Carbon fibre has long been the preserve of the super car elite – but those days are coming to an end
Mention composites in the context of car design and thoughts automatically turn to the exotica at the fantasy end of the sports car sector: the million-dollar ultra-low volume 320km/h super cars that are the preserve of the über wealthy. It isn’t something considered as a serious mainstream technology, but the attitude towards it is changing.
With a touch of irony, it is precisely those people responsible for iconic super sports cars such as the Ferrari Enzo, Porsche Carerra GT and McLaren’s F1 and SLR that are doing the changing. One of the problems they face is dispelling the myth that carbon fibre (CF) as something only viable for the enormously expensive end of the market where cost is not necessarily a prime factor for the consumer.
Martin O’Connor, a former Managing Director of McLaren Composites, and current head of acmautomotive, is one person trying to alter this widely-held perception. “Few people take in to account that super cars rely on hand lay-up processes. People talk about the high price of carbon, but when you analyse actual costs, it is the manufacturing process as much as the price of the material that is responsible for costs. When you are building a super car and looking for batches of 20 or 30-off, you have to rely on hand-laminated parts cured in an autoclave. It isn’t that you are uncaring of cost – when investigating the manufacturing of the Mercedes SLR McLaren we were very conscious of keeping costs down, but for this quantity of cars there is no other process available. Carbon is the ultimate material, so you have to use it – and in these volumes, the CF parts have to be laminated by hand, which makes it expensive.
The association isn’t helpful to the business of selling carbon fibre parts into the wider automotive community.” O’Connor is now a consultant to materials group Toray of Japan and heads up the company acmautomotive, which is developing the supply of CF prop-shafts to European OEMs. Toray has been active in supplying CF parts in Japan for many years. Significantly, the bulk of its business is not in the supply of the body panels for which this material is perhaps best known, and is not dedicated to the high-end sector. Its business is prop-shafts, about 700,000 of them.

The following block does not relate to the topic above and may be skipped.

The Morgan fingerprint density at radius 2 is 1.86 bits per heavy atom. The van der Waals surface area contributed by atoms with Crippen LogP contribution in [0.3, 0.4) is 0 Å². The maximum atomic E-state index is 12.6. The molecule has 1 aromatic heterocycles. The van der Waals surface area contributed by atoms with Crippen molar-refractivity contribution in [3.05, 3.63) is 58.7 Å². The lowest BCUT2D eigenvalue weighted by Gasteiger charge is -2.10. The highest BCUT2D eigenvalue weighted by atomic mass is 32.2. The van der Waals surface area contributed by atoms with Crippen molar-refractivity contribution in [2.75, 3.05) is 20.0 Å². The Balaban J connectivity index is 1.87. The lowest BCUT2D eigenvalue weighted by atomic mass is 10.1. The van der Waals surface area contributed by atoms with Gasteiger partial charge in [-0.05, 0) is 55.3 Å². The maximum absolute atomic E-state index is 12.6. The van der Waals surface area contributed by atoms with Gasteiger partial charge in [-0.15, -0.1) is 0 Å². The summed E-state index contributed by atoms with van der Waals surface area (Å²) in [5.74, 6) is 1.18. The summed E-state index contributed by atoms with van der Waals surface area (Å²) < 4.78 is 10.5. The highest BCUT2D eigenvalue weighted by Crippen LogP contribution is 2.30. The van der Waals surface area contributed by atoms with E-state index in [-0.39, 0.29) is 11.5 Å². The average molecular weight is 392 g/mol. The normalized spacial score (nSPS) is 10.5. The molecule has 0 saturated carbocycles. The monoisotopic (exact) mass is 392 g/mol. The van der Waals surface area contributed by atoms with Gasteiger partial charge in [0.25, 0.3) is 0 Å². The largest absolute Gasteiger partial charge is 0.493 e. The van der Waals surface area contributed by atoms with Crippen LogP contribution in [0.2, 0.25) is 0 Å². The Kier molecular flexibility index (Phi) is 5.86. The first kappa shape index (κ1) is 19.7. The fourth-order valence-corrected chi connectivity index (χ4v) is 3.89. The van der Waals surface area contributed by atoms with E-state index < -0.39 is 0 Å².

In addition to Nissan Skylines, Toray supplies Mazda with parts for its small sports cars and Mitsubishi for the fourwheel drive Pajero. In Europe, Toray also supplies Aston Martin with prop-shafts.
Most enterprises simply aren’t willing to fund the R&D and start-up costs for a carbon fibre component manufacturing operation, which means much of that work falls to the materials supplier. Toray typically makes its prop-shafts on large filament winding machines for applications worldwide.
The company has also developed a system of fixing the joints into the ends of prop-shafts without glue. It’s a quick, very production-orientated solution . This is not the type of thing that an OEM, particularly a low-volume one, would get involved in, but it is an area in which interest is increasing.
Whereas making a body panel from CF has inherent difficulties linked to providing a suitable Class A surface finish, structural and semi-structural are not affected by the same restrictions. This has made the material attractive to the burgeoning niche market for performance variants.
“The interesting markets for me,” says O’Connor, “are the 10,000 to 15,000 specials that support a usual range of cars. These are normally sold at a premium and in many instances, are the precursor to inclusion of new technologies in mainstream programmes. Ideally, we would like to get in the 20,000 to 30,000 bracket, as the quantity easily justifies high-quality tooling. A number of technical issues have to be resolved, the main one being the manufacture of preforms. Traditionally woven fabrics have been used as the base for preforms, but when cutting any shape from a roll of material for any high volume application, the wastage levels are unacceptable.